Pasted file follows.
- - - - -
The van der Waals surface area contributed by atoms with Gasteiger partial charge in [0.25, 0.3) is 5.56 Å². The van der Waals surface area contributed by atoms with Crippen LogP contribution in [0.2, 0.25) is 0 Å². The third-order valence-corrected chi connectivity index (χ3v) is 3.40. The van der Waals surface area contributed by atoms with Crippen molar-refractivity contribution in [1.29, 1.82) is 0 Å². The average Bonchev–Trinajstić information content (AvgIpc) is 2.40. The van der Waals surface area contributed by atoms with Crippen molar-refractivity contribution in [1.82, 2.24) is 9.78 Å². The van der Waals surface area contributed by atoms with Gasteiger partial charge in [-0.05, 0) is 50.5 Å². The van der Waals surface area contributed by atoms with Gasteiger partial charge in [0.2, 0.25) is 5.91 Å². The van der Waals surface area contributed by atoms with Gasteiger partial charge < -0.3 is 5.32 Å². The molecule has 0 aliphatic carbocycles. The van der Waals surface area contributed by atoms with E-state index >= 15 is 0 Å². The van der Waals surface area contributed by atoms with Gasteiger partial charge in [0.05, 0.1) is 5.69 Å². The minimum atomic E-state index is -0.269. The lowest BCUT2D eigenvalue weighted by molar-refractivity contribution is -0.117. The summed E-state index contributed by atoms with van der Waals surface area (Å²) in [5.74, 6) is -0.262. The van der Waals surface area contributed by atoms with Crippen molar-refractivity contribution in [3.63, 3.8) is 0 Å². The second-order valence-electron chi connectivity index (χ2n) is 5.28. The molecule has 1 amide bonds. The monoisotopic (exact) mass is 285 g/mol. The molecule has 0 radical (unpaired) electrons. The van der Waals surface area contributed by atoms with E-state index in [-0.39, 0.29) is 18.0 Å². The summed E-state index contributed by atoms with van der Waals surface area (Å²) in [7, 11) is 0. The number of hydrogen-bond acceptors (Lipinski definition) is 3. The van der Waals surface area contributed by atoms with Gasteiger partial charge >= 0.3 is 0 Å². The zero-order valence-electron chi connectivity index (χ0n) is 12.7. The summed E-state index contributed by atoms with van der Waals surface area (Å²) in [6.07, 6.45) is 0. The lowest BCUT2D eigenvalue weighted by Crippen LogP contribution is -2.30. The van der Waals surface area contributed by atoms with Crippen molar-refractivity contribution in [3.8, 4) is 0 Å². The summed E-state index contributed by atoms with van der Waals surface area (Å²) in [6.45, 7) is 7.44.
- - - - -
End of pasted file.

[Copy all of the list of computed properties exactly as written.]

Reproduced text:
The van der Waals surface area contributed by atoms with Gasteiger partial charge in [0.25, 0.3) is 5.56 Å². The van der Waals surface area contributed by atoms with Crippen LogP contribution in [0.2, 0.25) is 0 Å². The third-order valence-corrected chi connectivity index (χ3v) is 3.40. The van der Waals surface area contributed by atoms with Crippen molar-refractivity contribution in [1.29, 1.82) is 0 Å². The average Bonchev–Trinajstić information content (AvgIpc) is 2.40. The van der Waals surface area contributed by atoms with Crippen molar-refractivity contribution in [1.82, 2.24) is 9.78 Å². The van der Waals surface area contributed by atoms with Gasteiger partial charge in [-0.05, 0) is 50.5 Å². The van der Waals surface area contributed by atoms with Gasteiger partial charge in [0.2, 0.25) is 5.91 Å². The van der Waals surface area contributed by atoms with Gasteiger partial charge < -0.3 is 5.32 Å². The molecule has 0 aliphatic carbocycles. The van der Waals surface area contributed by atoms with E-state index >= 15 is 0 Å². The van der Waals surface area contributed by atoms with Gasteiger partial charge in [0.05, 0.1) is 5.69 Å². The minimum atomic E-state index is -0.269. The lowest BCUT2D eigenvalue weighted by molar-refractivity contribution is -0.117. The summed E-state index contributed by atoms with van der Waals surface area (Å²) in [5.74, 6) is -0.262. The van der Waals surface area contributed by atoms with Crippen molar-refractivity contribution in [3.63, 3.8) is 0 Å². The second-order valence-electron chi connectivity index (χ2n) is 5.28. The molecule has 1 amide bonds. The monoisotopic (exact) mass is 285 g/mol. The molecule has 0 radical (unpaired) electrons. The van der Waals surface area contributed by atoms with E-state index in [-0.39, 0.29) is 18.0 Å². The summed E-state index contributed by atoms with van der Waals surface area (Å²) in [7, 11) is 0. The number of hydrogen-bond acceptors (Lipinski definition) is 3. The van der Waals surface area contributed by atoms with Gasteiger partial charge >= 0.3 is 0 Å². The zero-order valence-electron chi connectivity index (χ0n) is 12.7. The summed E-state index contributed by atoms with van der Waals surface area (Å²) in [6.07, 6.45) is 0. The lowest BCUT2D eigenvalue weighted by Crippen LogP contribution is -2.30. The van der Waals surface area contributed by atoms with Crippen molar-refractivity contribution in [3.8, 4) is 0 Å². The summed E-state index contributed by atoms with van der Waals surface area (Å²) in [6.45, 7) is 7.44.